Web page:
Supporting Freedom of the Press in Latin America through Online Media



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In Latin America, many citizens lack a clear understanding of democratic and free-market principles, and strong, charismatic leaders have exploited that knowledge gap. In several countries, notably Cuba, Venezuela, Argentina, and Ecuador, the government exerts significant influence over traditional media outlets through direct ownership, intimidation, or even censorship.

The trend is not a positive one for freedom of the press in the region as governments become more creative in finding ways to muzzle the media. And although some have tried to censor the internet, technological and social progress mean that information consumption in Latin America is increasingly linked to the internet and less to traditional media. The importance of cross-border journalism making use of digital platforms to communicate freely is becoming more and more important in this scenario.

From 2004-2012, CIPE worked with the Political Science Institute – Hernán Echavarría Olózaga, based in Bogotá, Colombia, to publish a quarterly Spanish-language print magazine, Perspectiva. Thanks to the rapid expansion of internet service throughout the region, ICP recognized the opportunity to share information with a greater number of people and create an interactive platform for discussion on regional economic and democratic issues. Thus, in June 2012, ICP launched, a digital platform that provides citizens with access to information on politics, economics, and social topics from around the region and beyond. Currently there are no other major web magazines that seek to fill the same niche as

Since its launch in June 2012, has gathered contributions from over 200 experts, researchers, and CIPE partners from around the world — and the number continues to grow. While Perspectiva‘s name recognition in Colombia affords the platform a strong following from that country, the editors have made a concerted effort to feature articles from all parts of the region and publish special week-long content on major regional events such as the Venezuelan elections, United States elections, and Global Entrepreneurship Week. As a result, the audience is broadening to include much of Spanish-speaking Latin America.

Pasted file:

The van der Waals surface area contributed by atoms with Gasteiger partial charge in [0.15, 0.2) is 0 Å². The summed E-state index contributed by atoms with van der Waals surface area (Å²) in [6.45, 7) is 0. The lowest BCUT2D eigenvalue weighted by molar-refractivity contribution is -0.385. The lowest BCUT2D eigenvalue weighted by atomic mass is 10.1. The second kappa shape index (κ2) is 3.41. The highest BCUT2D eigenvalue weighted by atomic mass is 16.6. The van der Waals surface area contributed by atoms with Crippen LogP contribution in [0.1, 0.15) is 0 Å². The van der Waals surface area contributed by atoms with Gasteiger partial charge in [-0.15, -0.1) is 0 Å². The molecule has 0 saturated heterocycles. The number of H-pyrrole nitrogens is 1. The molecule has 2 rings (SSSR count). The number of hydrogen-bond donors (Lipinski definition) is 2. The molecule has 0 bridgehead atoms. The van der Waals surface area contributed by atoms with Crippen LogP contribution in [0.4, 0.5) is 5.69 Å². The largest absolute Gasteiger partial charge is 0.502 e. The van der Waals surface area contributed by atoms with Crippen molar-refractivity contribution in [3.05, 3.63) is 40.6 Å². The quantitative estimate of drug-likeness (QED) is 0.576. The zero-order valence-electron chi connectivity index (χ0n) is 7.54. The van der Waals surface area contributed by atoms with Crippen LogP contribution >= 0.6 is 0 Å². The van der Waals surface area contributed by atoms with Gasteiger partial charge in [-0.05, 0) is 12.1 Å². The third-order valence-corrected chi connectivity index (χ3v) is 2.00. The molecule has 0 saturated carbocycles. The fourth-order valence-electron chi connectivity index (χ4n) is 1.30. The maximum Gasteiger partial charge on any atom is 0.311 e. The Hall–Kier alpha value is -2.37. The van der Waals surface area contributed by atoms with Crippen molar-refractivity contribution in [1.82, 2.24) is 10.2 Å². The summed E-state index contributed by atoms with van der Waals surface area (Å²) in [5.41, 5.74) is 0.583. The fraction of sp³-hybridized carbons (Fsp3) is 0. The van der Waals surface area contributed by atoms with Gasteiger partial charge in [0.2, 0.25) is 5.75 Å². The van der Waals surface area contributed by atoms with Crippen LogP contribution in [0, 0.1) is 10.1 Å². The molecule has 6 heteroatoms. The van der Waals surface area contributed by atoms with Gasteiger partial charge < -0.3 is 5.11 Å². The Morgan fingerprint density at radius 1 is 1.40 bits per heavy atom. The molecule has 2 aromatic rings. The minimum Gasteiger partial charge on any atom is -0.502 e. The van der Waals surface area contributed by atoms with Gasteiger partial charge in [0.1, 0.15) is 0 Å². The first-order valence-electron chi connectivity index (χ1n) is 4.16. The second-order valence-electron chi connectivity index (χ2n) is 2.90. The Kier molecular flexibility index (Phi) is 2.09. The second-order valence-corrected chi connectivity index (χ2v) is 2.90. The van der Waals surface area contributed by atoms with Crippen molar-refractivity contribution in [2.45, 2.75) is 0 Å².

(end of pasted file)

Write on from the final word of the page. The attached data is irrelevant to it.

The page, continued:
The Perspectiva team has worked diligently to provide visitors with the social media tools to interact with the web magazine either through the webpage, its Facebook page (RevistaPerspectiva), or through Twitter (@ReviPerspectiva).

In order to have true freedom of information, citizens must be able to have unlimited access to stories and perspectives via newspapers, magazines, television, radio, and the internet. That level of media diversity lends itself to creating a more knowledgeable citizenry. The key is having options. For World Press Freedom Day, it’s important to acknowledge that is giving Spanish speakers one more option.

Brent Ruth is Program Officer for Latin America & the Caribbean at CIPE.